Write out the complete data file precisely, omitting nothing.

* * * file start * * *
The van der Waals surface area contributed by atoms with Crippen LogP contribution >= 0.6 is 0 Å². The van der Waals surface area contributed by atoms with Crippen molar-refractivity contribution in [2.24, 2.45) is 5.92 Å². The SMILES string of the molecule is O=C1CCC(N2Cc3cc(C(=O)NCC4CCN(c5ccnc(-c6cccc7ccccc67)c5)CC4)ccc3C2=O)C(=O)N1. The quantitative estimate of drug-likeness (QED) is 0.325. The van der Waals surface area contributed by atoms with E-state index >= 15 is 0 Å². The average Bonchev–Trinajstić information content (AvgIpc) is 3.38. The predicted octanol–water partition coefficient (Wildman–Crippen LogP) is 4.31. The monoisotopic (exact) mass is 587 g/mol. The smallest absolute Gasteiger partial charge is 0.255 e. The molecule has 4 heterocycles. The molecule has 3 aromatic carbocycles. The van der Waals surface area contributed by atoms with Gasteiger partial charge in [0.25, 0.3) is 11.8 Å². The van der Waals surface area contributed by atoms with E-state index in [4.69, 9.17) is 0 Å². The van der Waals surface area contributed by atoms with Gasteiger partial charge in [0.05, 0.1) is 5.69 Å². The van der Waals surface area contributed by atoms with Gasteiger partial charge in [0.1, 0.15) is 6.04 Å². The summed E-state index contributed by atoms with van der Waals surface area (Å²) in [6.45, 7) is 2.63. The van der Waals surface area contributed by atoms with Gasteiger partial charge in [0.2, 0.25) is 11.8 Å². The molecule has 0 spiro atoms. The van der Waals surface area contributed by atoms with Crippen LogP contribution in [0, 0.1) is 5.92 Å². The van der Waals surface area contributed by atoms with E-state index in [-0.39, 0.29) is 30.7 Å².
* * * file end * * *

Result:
The van der Waals surface area contributed by atoms with Crippen LogP contribution >= 0.6 is 0 Å². The van der Waals surface area contributed by atoms with Crippen molar-refractivity contribution in [2.24, 2.45) is 5.92 Å². The SMILES string of the molecule is O=C1CCC(N2Cc3cc(C(=O)NCC4CCN(c5ccnc(-c6cccc7ccccc67)c5)CC4)ccc3C2=O)C(=O)N1. The quantitative estimate of drug-likeness (QED) is 0.325. The van der Waals surface area contributed by atoms with E-state index >= 15 is 0 Å². The average Bonchev–Trinajstić information content (AvgIpc) is 3.38. The predicted octanol–water partition coefficient (Wildman–Crippen LogP) is 4.31. The monoisotopic (exact) mass is 587 g/mol. The smallest absolute Gasteiger partial charge is 0.255 e. The molecule has 4 heterocycles. The molecule has 3 aromatic carbocycles. The van der Waals surface area contributed by atoms with Gasteiger partial charge in [0.25, 0.3) is 11.8 Å². The van der Waals surface area contributed by atoms with E-state index in [4.69, 9.17) is 0 Å². The van der Waals surface area contributed by atoms with Gasteiger partial charge in [0.05, 0.1) is 5.69 Å². The van der Waals surface area contributed by atoms with Gasteiger partial charge in [0.1, 0.15) is 6.04 Å². The summed E-state index contributed by atoms with van der Waals surface area (Å²) in [6.45, 7) is 2.63. The van der Waals surface area contributed by atoms with Gasteiger partial charge in [0.2, 0.25) is 11.8 Å². The molecule has 0 spiro atoms. The van der Waals surface area contributed by atoms with Crippen LogP contribution in [0, 0.1) is 5.92 Å². The van der Waals surface area contributed by atoms with E-state index in [-0.39, 0.29) is 30.7 Å².